Fire Shield: Respond

Our goal by 2025: We have the resources, capabilities and coordination to be able to respond to fire within an hour of detection.

NSW Firefighters On High Alert Ahead Of New Year's Eve Fireworks DisplayNSW Firefighters On High Alert Ahead Of New Year's Eve Fireworks Display

A New South Wales police officer prepares to flee his roadblock on the Princes Highway near the town of Sussex Inlet – December 31, 2019. Photo Credit: Sam Mooy via Getty Images.

Enhancing speed and effectiveness

Fast responses typically reduce the damage caused by fire. Data from the US suggests that 90 per cent of fires that were responded to in up to one hour lasted an average of 14 hours, whereas 90 per cent of fires that were responded to after 72 hours lasted up to 47 days.

If many bushfires of great intensity occur at the same time, there will be a strain on firefighting resources and capacity. Tracking resources across the multiple agencies that fight fires will become more critical to avoid longer response times; a challenge that emergency services are developing tools to address.

Emerging technologies

Examples of emerging response technologies include:

  • Enhanced water-bombing, with increased water-carrying capacity and speed.
  • Novel fire retardants. These include options such as water-enhancing gels that are non-toxic and/or long-lasting that slow water evaporation and enable water to stick to vegetation.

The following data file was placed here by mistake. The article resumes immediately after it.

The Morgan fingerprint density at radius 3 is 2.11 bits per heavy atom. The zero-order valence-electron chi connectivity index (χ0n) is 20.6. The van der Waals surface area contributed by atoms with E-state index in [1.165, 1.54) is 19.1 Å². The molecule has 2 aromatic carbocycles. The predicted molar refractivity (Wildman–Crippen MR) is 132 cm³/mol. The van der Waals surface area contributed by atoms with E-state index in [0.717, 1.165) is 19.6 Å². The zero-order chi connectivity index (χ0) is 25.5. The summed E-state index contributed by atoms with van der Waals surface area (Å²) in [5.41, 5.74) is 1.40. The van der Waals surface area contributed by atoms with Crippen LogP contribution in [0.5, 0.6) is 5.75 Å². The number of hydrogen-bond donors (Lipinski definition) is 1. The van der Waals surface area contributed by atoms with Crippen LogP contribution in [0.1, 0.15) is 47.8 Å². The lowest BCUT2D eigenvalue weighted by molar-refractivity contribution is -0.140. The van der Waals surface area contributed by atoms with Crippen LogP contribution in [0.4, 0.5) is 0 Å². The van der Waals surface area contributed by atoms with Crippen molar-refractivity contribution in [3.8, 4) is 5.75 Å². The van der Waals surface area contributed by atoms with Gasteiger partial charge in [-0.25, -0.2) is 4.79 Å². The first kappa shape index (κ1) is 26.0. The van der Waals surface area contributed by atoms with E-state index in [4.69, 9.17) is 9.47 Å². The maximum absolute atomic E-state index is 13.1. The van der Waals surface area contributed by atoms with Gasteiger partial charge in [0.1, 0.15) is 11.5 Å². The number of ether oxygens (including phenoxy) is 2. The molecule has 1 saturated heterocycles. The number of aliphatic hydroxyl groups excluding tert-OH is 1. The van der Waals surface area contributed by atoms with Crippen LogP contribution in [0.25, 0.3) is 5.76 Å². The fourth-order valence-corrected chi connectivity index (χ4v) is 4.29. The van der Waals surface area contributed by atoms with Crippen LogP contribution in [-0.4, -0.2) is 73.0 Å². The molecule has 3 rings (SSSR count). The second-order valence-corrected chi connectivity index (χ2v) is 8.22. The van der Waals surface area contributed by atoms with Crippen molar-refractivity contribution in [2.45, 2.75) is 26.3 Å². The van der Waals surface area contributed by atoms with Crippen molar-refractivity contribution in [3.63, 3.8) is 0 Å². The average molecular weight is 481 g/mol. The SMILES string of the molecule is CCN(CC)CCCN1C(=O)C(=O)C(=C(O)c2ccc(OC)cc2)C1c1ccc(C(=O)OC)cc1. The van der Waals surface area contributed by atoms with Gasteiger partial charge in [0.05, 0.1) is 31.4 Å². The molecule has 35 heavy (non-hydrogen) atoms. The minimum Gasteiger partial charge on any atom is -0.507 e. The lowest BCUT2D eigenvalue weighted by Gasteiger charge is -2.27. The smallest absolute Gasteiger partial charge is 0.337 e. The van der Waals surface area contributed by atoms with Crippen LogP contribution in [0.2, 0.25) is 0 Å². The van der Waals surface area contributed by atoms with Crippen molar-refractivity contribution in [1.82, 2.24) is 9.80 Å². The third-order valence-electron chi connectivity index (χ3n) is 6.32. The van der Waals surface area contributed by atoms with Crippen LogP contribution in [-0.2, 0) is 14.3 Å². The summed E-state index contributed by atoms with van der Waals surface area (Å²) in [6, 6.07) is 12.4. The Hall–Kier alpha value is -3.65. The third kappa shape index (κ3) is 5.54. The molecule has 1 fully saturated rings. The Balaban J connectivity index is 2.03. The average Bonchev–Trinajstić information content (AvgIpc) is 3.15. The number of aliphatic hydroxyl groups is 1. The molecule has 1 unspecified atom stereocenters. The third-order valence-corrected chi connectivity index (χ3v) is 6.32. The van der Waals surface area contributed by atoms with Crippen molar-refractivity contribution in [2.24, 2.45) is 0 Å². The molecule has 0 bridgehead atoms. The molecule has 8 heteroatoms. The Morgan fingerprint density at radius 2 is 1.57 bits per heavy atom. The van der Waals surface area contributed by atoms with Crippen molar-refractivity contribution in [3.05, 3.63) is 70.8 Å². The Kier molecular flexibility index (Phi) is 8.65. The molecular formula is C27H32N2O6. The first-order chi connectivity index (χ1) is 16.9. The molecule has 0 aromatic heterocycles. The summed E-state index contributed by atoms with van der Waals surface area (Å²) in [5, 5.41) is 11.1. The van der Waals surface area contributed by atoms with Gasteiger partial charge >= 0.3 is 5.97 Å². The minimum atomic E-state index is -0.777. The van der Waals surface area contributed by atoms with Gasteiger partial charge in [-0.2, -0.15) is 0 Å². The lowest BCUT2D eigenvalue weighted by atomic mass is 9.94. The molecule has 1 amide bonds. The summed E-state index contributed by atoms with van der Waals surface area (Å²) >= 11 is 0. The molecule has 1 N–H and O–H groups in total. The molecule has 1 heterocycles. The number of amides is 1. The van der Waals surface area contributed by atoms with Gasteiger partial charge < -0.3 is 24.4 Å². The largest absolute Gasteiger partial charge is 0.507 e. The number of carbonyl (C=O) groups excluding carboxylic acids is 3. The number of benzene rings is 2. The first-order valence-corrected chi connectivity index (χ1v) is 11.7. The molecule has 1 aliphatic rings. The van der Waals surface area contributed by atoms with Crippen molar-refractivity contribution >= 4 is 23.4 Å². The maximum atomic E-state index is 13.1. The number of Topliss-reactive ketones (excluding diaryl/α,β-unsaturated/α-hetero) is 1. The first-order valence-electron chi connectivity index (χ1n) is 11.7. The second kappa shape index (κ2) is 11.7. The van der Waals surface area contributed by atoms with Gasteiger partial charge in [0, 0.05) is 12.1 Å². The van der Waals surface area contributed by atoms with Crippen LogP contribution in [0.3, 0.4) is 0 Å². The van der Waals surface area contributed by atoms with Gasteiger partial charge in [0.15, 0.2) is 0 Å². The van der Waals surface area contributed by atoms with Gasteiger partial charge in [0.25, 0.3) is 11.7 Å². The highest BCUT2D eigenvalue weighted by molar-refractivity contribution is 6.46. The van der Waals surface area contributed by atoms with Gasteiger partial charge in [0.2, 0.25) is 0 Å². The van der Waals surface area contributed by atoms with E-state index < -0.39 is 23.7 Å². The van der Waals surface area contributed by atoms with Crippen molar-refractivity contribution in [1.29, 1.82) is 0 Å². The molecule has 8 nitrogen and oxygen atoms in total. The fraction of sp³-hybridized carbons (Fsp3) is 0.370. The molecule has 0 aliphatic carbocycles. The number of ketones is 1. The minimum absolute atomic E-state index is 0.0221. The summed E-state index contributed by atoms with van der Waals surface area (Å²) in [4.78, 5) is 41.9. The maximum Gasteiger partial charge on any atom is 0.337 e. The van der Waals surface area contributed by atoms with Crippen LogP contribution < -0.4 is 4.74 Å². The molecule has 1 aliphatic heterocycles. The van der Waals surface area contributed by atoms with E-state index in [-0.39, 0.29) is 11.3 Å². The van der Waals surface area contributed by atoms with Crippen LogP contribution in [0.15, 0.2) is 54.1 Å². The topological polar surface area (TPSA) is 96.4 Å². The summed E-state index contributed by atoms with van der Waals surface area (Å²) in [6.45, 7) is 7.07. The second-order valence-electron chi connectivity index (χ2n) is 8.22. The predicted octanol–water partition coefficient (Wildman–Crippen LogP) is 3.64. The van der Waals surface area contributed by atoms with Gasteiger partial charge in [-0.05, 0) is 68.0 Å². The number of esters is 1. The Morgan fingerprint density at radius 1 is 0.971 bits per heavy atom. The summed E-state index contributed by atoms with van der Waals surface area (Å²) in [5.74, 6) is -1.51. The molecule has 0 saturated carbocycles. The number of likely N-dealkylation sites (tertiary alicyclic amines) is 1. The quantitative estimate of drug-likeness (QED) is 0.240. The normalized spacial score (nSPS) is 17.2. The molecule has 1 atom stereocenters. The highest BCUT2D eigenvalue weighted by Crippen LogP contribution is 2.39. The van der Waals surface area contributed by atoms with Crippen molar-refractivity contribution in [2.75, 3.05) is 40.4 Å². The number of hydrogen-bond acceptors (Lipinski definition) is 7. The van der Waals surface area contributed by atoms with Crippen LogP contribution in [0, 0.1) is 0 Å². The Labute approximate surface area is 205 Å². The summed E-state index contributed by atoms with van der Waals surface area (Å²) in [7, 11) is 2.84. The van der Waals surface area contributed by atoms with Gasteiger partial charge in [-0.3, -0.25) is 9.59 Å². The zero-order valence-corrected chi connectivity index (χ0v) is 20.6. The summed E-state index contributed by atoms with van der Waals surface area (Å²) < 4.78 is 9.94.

• Aerial drones: Drones are being tested for a number of uses such as aerial ignition for prescribed burns, scouting and inspection, impact assessment, logistics, search and rescue and clearing supply routes. Drone technology can also be used beyond direct firefighting, such as for inspection of remote telecommunication and power assets to direct maintenance and preparation efforts. Integrating drones into firefighting will require changes to regulations that currently restrict their use.

Our opportunity

As larger, longer and more simultaneous fires demand more from our firefighters and firefighting resources, close collaboration between states will be vital. There is a range of promising technologies to trial, adopt, scale and integrate into Australia. Given the range of technologies and protocols that currently exist and compatibility and procedural challenges, new solutions will need to be carefully integrated into existing systems.

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